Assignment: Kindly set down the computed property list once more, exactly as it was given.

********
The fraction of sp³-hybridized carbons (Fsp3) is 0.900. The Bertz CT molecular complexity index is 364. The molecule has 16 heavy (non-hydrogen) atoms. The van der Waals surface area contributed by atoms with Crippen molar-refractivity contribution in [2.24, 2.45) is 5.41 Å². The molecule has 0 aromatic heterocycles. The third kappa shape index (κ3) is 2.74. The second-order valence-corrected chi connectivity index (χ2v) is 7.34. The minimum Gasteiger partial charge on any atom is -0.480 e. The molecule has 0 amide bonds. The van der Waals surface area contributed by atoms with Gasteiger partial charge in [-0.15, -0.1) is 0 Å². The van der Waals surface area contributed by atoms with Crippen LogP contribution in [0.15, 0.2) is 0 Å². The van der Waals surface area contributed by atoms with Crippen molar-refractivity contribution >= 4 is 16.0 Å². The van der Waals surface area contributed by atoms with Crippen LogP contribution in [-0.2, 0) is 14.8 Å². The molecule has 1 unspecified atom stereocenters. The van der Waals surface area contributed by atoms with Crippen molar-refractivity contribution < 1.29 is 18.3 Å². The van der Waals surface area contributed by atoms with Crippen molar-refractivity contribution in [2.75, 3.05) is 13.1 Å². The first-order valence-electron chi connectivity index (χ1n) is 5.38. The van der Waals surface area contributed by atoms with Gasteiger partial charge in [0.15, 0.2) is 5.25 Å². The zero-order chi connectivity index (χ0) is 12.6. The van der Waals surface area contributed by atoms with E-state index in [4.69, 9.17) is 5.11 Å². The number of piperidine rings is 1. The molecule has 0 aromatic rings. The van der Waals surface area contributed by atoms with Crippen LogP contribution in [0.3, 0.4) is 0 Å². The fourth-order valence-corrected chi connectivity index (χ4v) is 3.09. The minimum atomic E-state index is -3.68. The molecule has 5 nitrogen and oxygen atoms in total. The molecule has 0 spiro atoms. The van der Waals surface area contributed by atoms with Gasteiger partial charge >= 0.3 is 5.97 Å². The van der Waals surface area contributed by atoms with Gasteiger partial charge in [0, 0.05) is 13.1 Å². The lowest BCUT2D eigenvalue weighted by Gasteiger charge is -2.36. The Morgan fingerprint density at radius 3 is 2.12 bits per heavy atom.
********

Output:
The fraction of sp³-hybridized carbons (Fsp3) is 0.900. The Bertz CT molecular complexity index is 364. The molecule has 16 heavy (non-hydrogen) atoms. The van der Waals surface area contributed by atoms with Crippen molar-refractivity contribution in [2.24, 2.45) is 5.41 Å². The molecule has 0 aromatic heterocycles. The third kappa shape index (κ3) is 2.74. The second-order valence-corrected chi connectivity index (χ2v) is 7.34. The minimum Gasteiger partial charge on any atom is -0.480 e. The molecule has 0 amide bonds. The van der Waals surface area contributed by atoms with Gasteiger partial charge in [-0.15, -0.1) is 0 Å². The van der Waals surface area contributed by atoms with Crippen LogP contribution in [0.15, 0.2) is 0 Å². The van der Waals surface area contributed by atoms with Crippen molar-refractivity contribution >= 4 is 16.0 Å². The van der Waals surface area contributed by atoms with Crippen LogP contribution in [-0.2, 0) is 14.8 Å². The molecule has 1 unspecified atom stereocenters. The van der Waals surface area contributed by atoms with Crippen molar-refractivity contribution < 1.29 is 18.3 Å². The van der Waals surface area contributed by atoms with Crippen molar-refractivity contribution in [2.75, 3.05) is 13.1 Å². The first-order valence-electron chi connectivity index (χ1n) is 5.38. The van der Waals surface area contributed by atoms with Gasteiger partial charge in [0.15, 0.2) is 5.25 Å². The zero-order chi connectivity index (χ0) is 12.6. The van der Waals surface area contributed by atoms with E-state index in [4.69, 9.17) is 5.11 Å². The number of piperidine rings is 1. The molecule has 0 aromatic rings. The van der Waals surface area contributed by atoms with Crippen LogP contribution in [0.3, 0.4) is 0 Å². The fourth-order valence-corrected chi connectivity index (χ4v) is 3.09. The minimum atomic E-state index is -3.68. The molecule has 5 nitrogen and oxygen atoms in total. The molecule has 0 spiro atoms. The van der Waals surface area contributed by atoms with Gasteiger partial charge >= 0.3 is 5.97 Å². The van der Waals surface area contributed by atoms with Gasteiger partial charge in [0, 0.05) is 13.1 Å². The lowest BCUT2D eigenvalue weighted by Gasteiger charge is -2.36. The Morgan fingerprint density at radius 3 is 2.12 bits per heavy atom.